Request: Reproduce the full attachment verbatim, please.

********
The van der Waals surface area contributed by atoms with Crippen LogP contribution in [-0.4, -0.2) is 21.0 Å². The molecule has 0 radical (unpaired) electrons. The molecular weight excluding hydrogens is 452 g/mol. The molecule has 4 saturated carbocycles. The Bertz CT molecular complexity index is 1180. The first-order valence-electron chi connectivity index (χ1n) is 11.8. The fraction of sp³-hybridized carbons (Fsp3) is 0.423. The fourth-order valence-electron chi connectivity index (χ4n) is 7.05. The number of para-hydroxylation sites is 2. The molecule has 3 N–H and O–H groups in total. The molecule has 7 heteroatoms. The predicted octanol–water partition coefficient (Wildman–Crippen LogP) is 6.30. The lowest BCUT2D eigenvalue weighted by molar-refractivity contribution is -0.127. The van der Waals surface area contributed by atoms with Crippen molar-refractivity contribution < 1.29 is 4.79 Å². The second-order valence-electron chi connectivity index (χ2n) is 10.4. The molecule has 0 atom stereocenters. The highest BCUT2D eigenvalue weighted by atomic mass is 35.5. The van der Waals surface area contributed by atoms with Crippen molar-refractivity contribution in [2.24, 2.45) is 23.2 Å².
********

The van der Waals surface area contributed by atoms with Crippen LogP contribution in [-0.4, -0.2) is 21.0 Å². The molecule has 0 radical (unpaired) electrons. The molecular weight excluding hydrogens is 452 g/mol. The molecule has 4 saturated carbocycles. The Bertz CT molecular complexity index is 1180. The first-order valence-electron chi connectivity index (χ1n) is 11.8. The fraction of sp³-hybridized carbons (Fsp3) is 0.423. The fourth-order valence-electron chi connectivity index (χ4n) is 7.05. The number of para-hydroxylation sites is 2. The molecule has 3 N–H and O–H groups in total. The molecule has 7 heteroatoms. The predicted octanol–water partition coefficient (Wildman–Crippen LogP) is 6.30. The lowest BCUT2D eigenvalue weighted by molar-refractivity contribution is -0.127. The van der Waals surface area contributed by atoms with Crippen molar-refractivity contribution < 1.29 is 4.79 Å². The second-order valence-electron chi connectivity index (χ2n) is 10.4. The molecule has 0 atom stereocenters. The highest BCUT2D eigenvalue weighted by atomic mass is 35.5. The van der Waals surface area contributed by atoms with Crippen molar-refractivity contribution in [2.24, 2.45) is 23.2 Å².